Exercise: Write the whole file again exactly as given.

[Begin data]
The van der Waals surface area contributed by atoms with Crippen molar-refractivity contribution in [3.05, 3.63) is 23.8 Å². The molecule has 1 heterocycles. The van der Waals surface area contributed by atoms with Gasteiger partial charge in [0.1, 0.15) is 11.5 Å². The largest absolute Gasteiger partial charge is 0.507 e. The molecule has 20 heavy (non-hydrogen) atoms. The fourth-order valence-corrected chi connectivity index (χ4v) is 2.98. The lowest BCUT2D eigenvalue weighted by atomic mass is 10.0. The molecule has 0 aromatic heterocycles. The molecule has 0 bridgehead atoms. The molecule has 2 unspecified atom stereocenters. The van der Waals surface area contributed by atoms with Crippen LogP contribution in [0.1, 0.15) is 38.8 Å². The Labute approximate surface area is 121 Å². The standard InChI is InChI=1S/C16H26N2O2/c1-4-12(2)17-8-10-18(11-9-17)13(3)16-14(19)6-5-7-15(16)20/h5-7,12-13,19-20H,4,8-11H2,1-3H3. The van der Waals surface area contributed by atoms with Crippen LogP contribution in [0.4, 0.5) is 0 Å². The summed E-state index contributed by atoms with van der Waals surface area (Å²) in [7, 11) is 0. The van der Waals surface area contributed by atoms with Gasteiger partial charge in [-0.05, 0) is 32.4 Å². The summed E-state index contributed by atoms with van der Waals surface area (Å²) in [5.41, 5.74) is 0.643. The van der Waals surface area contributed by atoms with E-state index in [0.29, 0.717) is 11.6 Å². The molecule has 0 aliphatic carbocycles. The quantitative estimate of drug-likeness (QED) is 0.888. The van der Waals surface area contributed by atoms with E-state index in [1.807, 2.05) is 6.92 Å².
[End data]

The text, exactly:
The van der Waals surface area contributed by atoms with Crippen molar-refractivity contribution in [3.05, 3.63) is 23.8 Å². The molecule has 1 heterocycles. The van der Waals surface area contributed by atoms with Gasteiger partial charge in [0.1, 0.15) is 11.5 Å². The largest absolute Gasteiger partial charge is 0.507 e. The molecule has 20 heavy (non-hydrogen) atoms. The fourth-order valence-corrected chi connectivity index (χ4v) is 2.98. The lowest BCUT2D eigenvalue weighted by atomic mass is 10.0. The molecule has 0 aromatic heterocycles. The molecule has 0 bridgehead atoms. The molecule has 2 unspecified atom stereocenters. The van der Waals surface area contributed by atoms with Crippen LogP contribution in [0.1, 0.15) is 38.8 Å². The Labute approximate surface area is 121 Å². The standard InChI is InChI=1S/C16H26N2O2/c1-4-12(2)17-8-10-18(11-9-17)13(3)16-14(19)6-5-7-15(16)20/h5-7,12-13,19-20H,4,8-11H2,1-3H3. The van der Waals surface area contributed by atoms with Crippen LogP contribution in [0.4, 0.5) is 0 Å². The summed E-state index contributed by atoms with van der Waals surface area (Å²) in [7, 11) is 0. The van der Waals surface area contributed by atoms with Gasteiger partial charge in [-0.05, 0) is 32.4 Å². The summed E-state index contributed by atoms with van der Waals surface area (Å²) in [5.41, 5.74) is 0.643. The van der Waals surface area contributed by atoms with E-state index in [0.29, 0.717) is 11.6 Å². The molecule has 0 aliphatic carbocycles. The quantitative estimate of drug-likeness (QED) is 0.888. The van der Waals surface area contributed by atoms with E-state index in [1.807, 2.05) is 6.92 Å².